Oh well. Good lesson. Judy Garland show tunes, beautiful nose, impeccably groomed. Who knew?
The guys turned out to be sweet work friends, who treated me like a little sister. They helped me with my makeup and outfit for my first date with a boy named Steve. Then they heard me sing, when I was brave enough to ask Jerry if I could do a tune. If I hadn't weighed more than they did, they would have picked me up and carried me around their shoulders! I felt like Bette Midler! They were so encouraging! They loved my voice and brought me LP's to listen to and learn new songs. I remember that Tony (sigh) brought me an Eydie Gorme Record to listen to. He said that I should learn every song on the album. And so I did. He remained gay.
One day, a new manager appeared on the scene. She was brought in to infuse some night-life into the deli. (a grand idea) Off Broadway eventually was mis-guided and turned into a night-club-type place, that featured more music, more characters and more parties. It veered too far from it's original roots of great pastrami, chicken soup and Sunday singing. Before the inevitable fall, I met Rob the talented and mysterious bartender from New York City, Christy the vivacious actress and singer from whom I first heard "Danny's All Star Joint" & Vita, who sang and played piano unlike any person I had ever heard. There were quite a few drifters that passed through Off Broadway too, on their way to LA to hopefully become stars. It was a colorful time in my life, for sure. The place was known for their "singing waiters & bartenders". It was the place to be...for about 2 months. During that hot 2 month period we heard that Orange County Cable was going to come to the restaurant and feature how unique and special it was. We were all excited. Well, I was. I was kind of starry eyed. The other servers/ entertainers were well seasoned and really could care less about the big break we were all about to get. We each had a chance to sing for the cable people & the big audience that was there on this particular Saturday night. I waited in anticipation for my turn. I was going to rock the OC. I was totally ready. I had practiced and had it all planned out. I was going to quit the restaurant biz for good. I had already put 2 years of my life into waiting tables. My name was called. My piano player was ready and my station was covered. I stepped on the stage...and for added flare, I thought I would stand on the grand piano to sing my one big-break song. I had to first get on the piano, which was surrounded by a brass railing....I put one foot on the railing, then the other one to steady myself before I stepped onto the piano..and then the railing broke. Fell completely apart under me. I went face-down on the piano, with my big rear-end in the air... in white pants...all on Cable TV. People laughed because they thought it was part of the show...so I of course, make a joke of it too...but I was crushed. Needless to say, I wasn't discovered that evening and I didn't quit my waitressing job.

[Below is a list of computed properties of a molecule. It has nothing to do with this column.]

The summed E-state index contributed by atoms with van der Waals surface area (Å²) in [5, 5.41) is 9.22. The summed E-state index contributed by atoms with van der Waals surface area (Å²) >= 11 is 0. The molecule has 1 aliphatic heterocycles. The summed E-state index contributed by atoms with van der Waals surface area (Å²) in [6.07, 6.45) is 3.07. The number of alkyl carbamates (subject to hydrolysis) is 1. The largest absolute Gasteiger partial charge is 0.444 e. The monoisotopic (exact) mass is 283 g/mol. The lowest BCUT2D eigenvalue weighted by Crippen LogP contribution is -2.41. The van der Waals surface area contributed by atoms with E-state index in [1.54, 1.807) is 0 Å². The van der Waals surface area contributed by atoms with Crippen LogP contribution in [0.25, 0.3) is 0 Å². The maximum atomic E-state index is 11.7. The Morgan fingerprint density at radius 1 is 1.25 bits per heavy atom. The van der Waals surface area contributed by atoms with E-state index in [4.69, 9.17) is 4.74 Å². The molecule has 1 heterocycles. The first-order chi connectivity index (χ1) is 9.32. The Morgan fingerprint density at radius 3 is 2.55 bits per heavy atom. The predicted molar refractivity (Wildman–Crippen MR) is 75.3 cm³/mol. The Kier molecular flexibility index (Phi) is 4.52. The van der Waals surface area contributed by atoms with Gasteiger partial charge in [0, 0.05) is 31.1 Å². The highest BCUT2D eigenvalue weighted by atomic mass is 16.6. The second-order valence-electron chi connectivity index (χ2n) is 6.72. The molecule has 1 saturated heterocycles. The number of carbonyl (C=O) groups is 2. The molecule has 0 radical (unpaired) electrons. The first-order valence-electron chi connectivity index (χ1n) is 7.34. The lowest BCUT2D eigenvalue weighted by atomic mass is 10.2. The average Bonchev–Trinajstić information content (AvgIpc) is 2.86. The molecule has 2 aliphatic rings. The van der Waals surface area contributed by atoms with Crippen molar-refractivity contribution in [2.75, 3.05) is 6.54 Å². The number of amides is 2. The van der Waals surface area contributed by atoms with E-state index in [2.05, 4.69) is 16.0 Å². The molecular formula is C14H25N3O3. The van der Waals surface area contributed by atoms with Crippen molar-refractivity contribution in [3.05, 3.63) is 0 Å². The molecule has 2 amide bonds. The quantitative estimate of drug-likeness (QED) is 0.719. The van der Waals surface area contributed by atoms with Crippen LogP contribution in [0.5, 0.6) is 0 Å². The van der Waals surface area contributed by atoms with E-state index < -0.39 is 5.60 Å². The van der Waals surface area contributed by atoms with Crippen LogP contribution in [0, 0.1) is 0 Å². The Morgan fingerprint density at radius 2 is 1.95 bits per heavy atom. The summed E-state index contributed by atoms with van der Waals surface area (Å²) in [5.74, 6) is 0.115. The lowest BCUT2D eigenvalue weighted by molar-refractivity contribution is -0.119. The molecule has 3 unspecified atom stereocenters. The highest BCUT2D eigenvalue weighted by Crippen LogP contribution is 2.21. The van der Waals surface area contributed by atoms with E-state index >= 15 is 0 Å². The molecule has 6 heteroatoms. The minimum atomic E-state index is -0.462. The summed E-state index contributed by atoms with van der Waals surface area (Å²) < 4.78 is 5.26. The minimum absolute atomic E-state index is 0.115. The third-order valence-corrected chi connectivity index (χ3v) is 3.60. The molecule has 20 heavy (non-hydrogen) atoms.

One day we showed up at 3:00pm to open the restaurant and there was a lock on the door with a note saying that "Off Broadway is Closed." No explanation, no manager to talk to us, nothing. I do not even think we received a last pay check. Just closed. A sad ending to what once was, in the early days, a wonderful place to get a knish and a seltzer. My heart and world expanded those few years, introducing me to multifarious characters & eclectic friends.
What a concept. One asks you to bring them something, and so you do. Hopefully with a thankful heart. Then if they find that your service was worthy, they leave you a tip. Then you move on to the next guests, table, section. But along the way, if you're lucky, you realize that you acquire more than rent for the month.
1/22/16~ thoughts about life.
To Serve: Part two to come
What I thought I would look like.
What I actually looked like, but in white and my hiney in the air.
Imagine this at your front door.